I’d like to get away from earth for a while,
Then come back to it and begin over
Robert Frost, Birches

But I want to change countries for a while,
I want to see if life runs parallel or askew
In another country across the Atlantic,
Want to see what politics are like in a country
With a much longer history than ours, and
If they have a president or king or p.m.,

Who waves and wields the mighty veto
Cudgel, and if they argue over petty issues
And pursue power as much as we, and
To see if they have a political-party system
That sometimes seems designed to make
Enemies of their own; yes, I think it’s time

To recall, as Tacitus noted long ago, that
“For the greedy who struggle for power,
There is no middle ground,” and I’ll see
If a nation can maintain its governmental
Balance without turning its’ democracy
Into a travesty or a Dylan joke, and I’ll remember

The danger of allowing a minority to write
A country’s agenda, as the French sociologist,
De Tocqueville, once warned about in 1830.
Yes, I want to see how a country differs
When they have far more history than we,
And who its literary, cultural, and military

Heroes be—what wars they fought, and
Why they won or lost, and if strife partly
Defines the human condition, as some folks
Insist, and yes, I want to see how educational
Systems work from K- to-12 and I’ll walk
Down a few vocational and prestigious

University hallways and learn what it takes
To be a teacher and what gauntlet “tu” or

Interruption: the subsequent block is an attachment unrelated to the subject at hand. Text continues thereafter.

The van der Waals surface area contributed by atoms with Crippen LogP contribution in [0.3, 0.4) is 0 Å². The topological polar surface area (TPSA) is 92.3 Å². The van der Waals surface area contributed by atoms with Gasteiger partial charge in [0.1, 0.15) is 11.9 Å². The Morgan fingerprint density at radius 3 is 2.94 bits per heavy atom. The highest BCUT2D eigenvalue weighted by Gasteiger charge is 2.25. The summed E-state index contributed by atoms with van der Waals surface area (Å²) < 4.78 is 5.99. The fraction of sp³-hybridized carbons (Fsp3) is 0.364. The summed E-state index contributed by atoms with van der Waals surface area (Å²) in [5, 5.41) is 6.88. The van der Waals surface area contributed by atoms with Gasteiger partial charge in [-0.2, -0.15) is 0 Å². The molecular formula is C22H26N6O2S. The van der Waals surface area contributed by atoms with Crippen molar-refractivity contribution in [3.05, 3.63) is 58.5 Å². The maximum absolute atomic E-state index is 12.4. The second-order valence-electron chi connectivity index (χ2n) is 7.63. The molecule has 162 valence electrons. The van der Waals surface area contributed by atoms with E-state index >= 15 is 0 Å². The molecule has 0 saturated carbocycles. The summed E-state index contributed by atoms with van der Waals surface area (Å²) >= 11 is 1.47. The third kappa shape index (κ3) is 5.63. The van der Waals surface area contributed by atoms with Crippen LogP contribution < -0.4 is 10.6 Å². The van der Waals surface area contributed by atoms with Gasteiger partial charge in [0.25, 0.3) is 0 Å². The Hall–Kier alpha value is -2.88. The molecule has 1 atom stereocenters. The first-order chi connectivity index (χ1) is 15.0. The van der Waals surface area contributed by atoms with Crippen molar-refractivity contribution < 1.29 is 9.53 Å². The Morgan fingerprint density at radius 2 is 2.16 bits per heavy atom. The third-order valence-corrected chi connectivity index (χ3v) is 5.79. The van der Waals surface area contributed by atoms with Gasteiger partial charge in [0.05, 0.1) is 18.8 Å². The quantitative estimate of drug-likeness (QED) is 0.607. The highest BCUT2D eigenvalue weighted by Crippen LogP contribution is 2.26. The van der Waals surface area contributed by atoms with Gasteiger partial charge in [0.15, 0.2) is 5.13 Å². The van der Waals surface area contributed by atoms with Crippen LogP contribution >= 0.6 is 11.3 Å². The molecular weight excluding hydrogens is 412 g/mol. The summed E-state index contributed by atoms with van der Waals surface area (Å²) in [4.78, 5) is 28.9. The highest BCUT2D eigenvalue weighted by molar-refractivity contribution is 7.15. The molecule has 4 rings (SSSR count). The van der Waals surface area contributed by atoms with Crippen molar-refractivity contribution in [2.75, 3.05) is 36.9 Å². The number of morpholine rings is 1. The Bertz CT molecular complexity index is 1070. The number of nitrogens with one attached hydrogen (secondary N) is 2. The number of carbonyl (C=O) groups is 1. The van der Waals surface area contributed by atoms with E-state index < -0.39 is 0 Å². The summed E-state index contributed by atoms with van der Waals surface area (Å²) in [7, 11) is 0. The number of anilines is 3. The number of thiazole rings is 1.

“Vous” must run to be called an educated one.
Yes, I’ll ride bicycles around Loire valleys
And byways and through Burgundy vineyards
And observe that country’s art history and

Architecture to see how the tradition of those
In power and patronage valued urban ambiance
And rural aesthetics, and while I’m over there,
I want to see how another country handles
Its immigration—if and when they had
A colonial history that exploited others

Across the sea and see if there are migrants
Now crossing waters illegally, and if and
To what degree the country controls their
Borders, especially on river or coastal sea sides,
And, yes, I want to see how their corporate news
Compares and contrasts and buzzes issues

The way the news media exploit differences and
Frictions in these United States, and, if over
There, media bore its citizens daily with petty
Details, including facile, celebrity worship that
Alienates citizens from their own lives, and, yes
I want to see how their cinema developed

And see how their movies contrast, all to check
If people-based films are made someplace besides
The car-chase and shoot-up spectacles of Hollywood
That often force writers to be second-class citizens,
And corporations obsessed with profit, while
Ignoring the best of aesthetics that gave them
An artistic ship to sail the Mediterranean world.



Once living in the “hexagon,” I’ll read French
Literature, their Hugo’s, Moliere’s, and Camus’
And see how the poetry, fiction, and theatre
Reflect the myths, dreams, and cultural fears,
And neuroses, then I’ll peruse their existentialist